Many here this afternoon will attest to the genius and generosity of Seth as a teacher and scholar. I want to say a few things about him as my friend. I got to know Seth at the beginning of my second year here at NYU because we were both in the office all weekend, every weekend. He took everything I said seriously, and didn’t seem to mind about my bad Latin and Greek. Consequently I spoke freely with him and didn’t feel I had to hide anything. To Seth I always told the truth. As a result, I learned from him a self-knowledge I never had before, namely, the ability to have a good time in life. He advised me to write and think what I wanted, and to buy wickedly expensive shoes because they were beautiful and I loved them.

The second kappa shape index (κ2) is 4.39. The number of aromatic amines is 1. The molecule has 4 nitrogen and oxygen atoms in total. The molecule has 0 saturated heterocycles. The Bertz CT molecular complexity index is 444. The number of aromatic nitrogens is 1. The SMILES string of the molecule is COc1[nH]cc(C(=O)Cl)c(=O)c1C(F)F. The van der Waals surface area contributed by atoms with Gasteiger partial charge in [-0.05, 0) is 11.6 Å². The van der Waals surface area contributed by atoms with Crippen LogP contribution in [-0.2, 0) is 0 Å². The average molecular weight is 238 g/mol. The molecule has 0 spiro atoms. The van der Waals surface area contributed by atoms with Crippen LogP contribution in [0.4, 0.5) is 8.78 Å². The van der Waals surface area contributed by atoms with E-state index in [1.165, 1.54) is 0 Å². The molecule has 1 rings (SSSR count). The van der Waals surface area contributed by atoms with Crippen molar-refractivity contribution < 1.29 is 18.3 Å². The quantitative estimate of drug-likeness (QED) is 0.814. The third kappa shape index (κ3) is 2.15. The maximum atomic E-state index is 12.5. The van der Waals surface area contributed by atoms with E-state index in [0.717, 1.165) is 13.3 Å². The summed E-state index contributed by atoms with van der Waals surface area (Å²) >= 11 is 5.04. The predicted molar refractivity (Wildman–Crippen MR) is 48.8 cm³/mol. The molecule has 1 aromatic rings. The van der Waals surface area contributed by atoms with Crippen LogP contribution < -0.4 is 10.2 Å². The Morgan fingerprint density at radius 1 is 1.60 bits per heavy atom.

It is impossible to have a good time in your life if what you don’t know causes you anxiety. Unfortunately in our profession, hiding what you don’t know becomes a second nature, especially when you are as young and clueless as I was when I first met Seth. But from him I discovered that not to know is a great state, and I felt clever for the first time, because I’m here to tell you that I had done a lot of not knowing, and it seemed that this new attitude Seth showed me suddenly spun the dross of my life into gold. As my friend, he simply refused to believe that I ever felt intimidated, or depressed, or humiliated by my work, and saw in me — and made me see too — pleasure, joy, and freedom of expression. He was the first person I ever met for whom shoe-shopping and thinking about Parmenides held equal delight. Once, when I went to consult him about a problem with which I had wrestled for a long and arduous time, he proposed that the solution must lie with a completely different author, and that a completely different set of questions must first be asked. I flung myself to the side of my chair and whimpered. “Now, no whining!” Seth said, exactly as if he were addressing a fussy child, and it struck me as so funny that I laughed really hard and loudly. Seth laughed too. We both grew quite hysterical for a time. Seth thought I had a funny laugh, and he liked to provoke it; my main memory of sitting with him in his office is reading and laughing. So, I have a hail for Seth, but not a farewell. Because I loved him I love my life, and stopped being afraid. That laughter is the link between body and soul for me, and so I will never be without him.
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